The Pandemic came at the global economy like a sledgehammer. Unlike the GFC of 2008, industry was forced to an immediate halt; revenue streams not cut by halves or quarters, but totally dismembered.
That image in your mind, consider this: American stock markets have seen a miraculous rally, with shares like Tesla not just recovering but hitting historic highs. The ASX has followed with a stunning rally (even if it has recently calmed somewhat). Some warn this may be a huge bubble, while others are betting big bucks The Pandemic only dealt a tazer-like blow to Australia’s economy (indeed, Australia has a better growth forecast than most developed nations).
To properly understand this gap between the booming stock market (think: tech stocks, gold, etc.) and the flailing ~real~ economy (think: empty cafes, deserted office spaces), and to ask whether the two must clang back together, DMARGE got on the phone with James Whelan, Investment Manager at VFS Group in Sydney.
His answer? “They can continue apart for as long as federal governments, federal reserves – central banks – continue to stimulate economies with funny money.”
“The trend that was started in the GFC,” Whelan explains, “was to fix the banking situation by throwing a whole bunch of money into various financial systems, for instance by buying bonds. Now they’ve gone and [tried to] fix a health crisis using pretty much the same solutions (dropping interest rates, buying corporate bonds and buying ETF’s).”
“I’m not entirely sure how buying bonds in [Warren Buffet owned conglomerate] Berkshire Hathaway is going to help people survive a pandemic, but that’s the situation that we’re in.”
On a positive note, according to Whelan, “Everything is rigged to inflate asset prices and to keep the market going – so the economy is actually not really going as badly as it seems.”
“It looks bad – but China has pretty much turned it around quarter on quarter, and that’s a pretty big part of the world. Also, there’s not a problem that can’t [temporarily] be solved with untold government spending – we’re just kicking the can down the road.”
“If the [Australian] government needs to get people back out working once a vaccine is found – whatever day that actually happens (I personally don’t think it’ll be this year) – they will just throw untold amounts of wealth at trying to fix it and getting people back in there.”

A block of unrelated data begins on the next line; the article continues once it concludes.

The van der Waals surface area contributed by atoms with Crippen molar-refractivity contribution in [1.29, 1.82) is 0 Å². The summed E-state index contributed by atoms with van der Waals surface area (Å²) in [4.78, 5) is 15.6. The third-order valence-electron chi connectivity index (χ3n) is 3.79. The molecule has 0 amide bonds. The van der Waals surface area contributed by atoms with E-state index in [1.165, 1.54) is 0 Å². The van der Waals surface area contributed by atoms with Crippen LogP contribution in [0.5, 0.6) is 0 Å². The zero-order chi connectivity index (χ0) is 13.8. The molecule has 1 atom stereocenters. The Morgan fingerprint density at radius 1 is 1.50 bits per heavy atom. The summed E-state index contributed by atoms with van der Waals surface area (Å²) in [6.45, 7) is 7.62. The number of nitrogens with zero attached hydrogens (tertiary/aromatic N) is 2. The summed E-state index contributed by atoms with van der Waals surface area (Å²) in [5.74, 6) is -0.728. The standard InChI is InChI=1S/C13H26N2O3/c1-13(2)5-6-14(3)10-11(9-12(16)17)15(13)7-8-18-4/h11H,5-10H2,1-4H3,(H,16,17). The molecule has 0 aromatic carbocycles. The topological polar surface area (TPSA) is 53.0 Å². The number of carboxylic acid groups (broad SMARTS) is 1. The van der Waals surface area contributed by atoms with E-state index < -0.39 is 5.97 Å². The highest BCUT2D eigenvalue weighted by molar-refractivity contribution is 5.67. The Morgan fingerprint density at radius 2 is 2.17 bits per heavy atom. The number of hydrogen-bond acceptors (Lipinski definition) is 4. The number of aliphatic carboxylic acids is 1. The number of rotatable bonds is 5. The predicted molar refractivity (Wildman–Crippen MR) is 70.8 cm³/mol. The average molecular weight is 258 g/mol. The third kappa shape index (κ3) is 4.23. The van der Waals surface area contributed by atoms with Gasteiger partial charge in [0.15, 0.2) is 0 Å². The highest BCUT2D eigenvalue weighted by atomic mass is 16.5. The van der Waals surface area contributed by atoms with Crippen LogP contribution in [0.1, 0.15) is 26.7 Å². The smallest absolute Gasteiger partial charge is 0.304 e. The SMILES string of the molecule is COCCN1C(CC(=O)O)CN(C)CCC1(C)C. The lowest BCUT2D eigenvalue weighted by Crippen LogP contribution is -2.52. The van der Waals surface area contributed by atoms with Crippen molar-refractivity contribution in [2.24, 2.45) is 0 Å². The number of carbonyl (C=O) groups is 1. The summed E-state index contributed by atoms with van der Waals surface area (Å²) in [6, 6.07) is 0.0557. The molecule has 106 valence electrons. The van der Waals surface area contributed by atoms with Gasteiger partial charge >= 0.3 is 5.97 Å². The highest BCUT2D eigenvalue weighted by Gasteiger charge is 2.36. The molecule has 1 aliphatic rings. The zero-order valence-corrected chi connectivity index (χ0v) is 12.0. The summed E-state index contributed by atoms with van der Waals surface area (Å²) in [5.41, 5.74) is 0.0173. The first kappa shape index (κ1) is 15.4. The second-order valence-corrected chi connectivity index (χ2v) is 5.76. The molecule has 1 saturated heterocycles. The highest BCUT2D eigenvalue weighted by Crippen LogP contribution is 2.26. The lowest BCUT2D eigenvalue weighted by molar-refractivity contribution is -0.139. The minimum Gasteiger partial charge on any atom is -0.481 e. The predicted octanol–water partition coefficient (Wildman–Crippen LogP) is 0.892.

“Then the entrepreneurial spirit comes back; people’s desire to make money always gets back into gear and that will be the thing that will drive the economy.”
Long story short: “It’s highly possible that the economy will come up to meet the market.”
AMP Financial Advisor, Andrew Heaven also told DMARGE there was no inherent need for the stock market to suddenly come back down to the ~real~ economy: “It’s a common belief that the economy and stock market are one and the same. However, while they both appear to follow similar peaks and troughs in the long term, in the short term it’s not always the case.”
“What’s important to consider is that the economy and economic data looks at today while the stock market is much more predictive of where we will be in the future as it’s based on future rather than present earnings.”
“This means that the current downtick in both the Australian and global economies can be clearly attributed to the impact of the COVID-19 pandemic,” Andrew added. “On the other hand, the stock market looks more positive at present as stock investors are looking beyond what’s happening at the moment, towards what they believe to be a more positive future.”
Finally, DMARGE spoke to Mathew Cassidy, Managing Director at Partners Wealth Group. Mathew told us the ‘stock market vs. economy’ gap is not as bizarre as you might think, explaining many of the stocks which have gone up (Microsoft, Amazon, etc.) currently hold more promise for the future than ever, even though their valuations are “stretched thin.”
“The demand on Microsoft’s services as a result of what’s happened has just been [incredible]. There has never been a greater time in history when there’s been a stronger demand for their underlying software and their associated services.”
“There has probably been 10 years worth of acceleration within a four month period,” Mathew relates.
Mathew also highlighted that “really what the stock market does is look forward 6-12 months.”
Mathew concluded by telling us, though investors are currently optimistic, and the market is rallying, there are no guarantees: “The stock market is assuming the government stimulus is going to come through and… we haven’t yet seen a company reporting season in Australia or internationally to see what the report card is.”
“The stock market would suggest that everything’s going to be fine, but many of the smartest investors I have been speaking to are still going to be very cautious because people see that there’s some pain coming and that’s not quite reflected in the market.”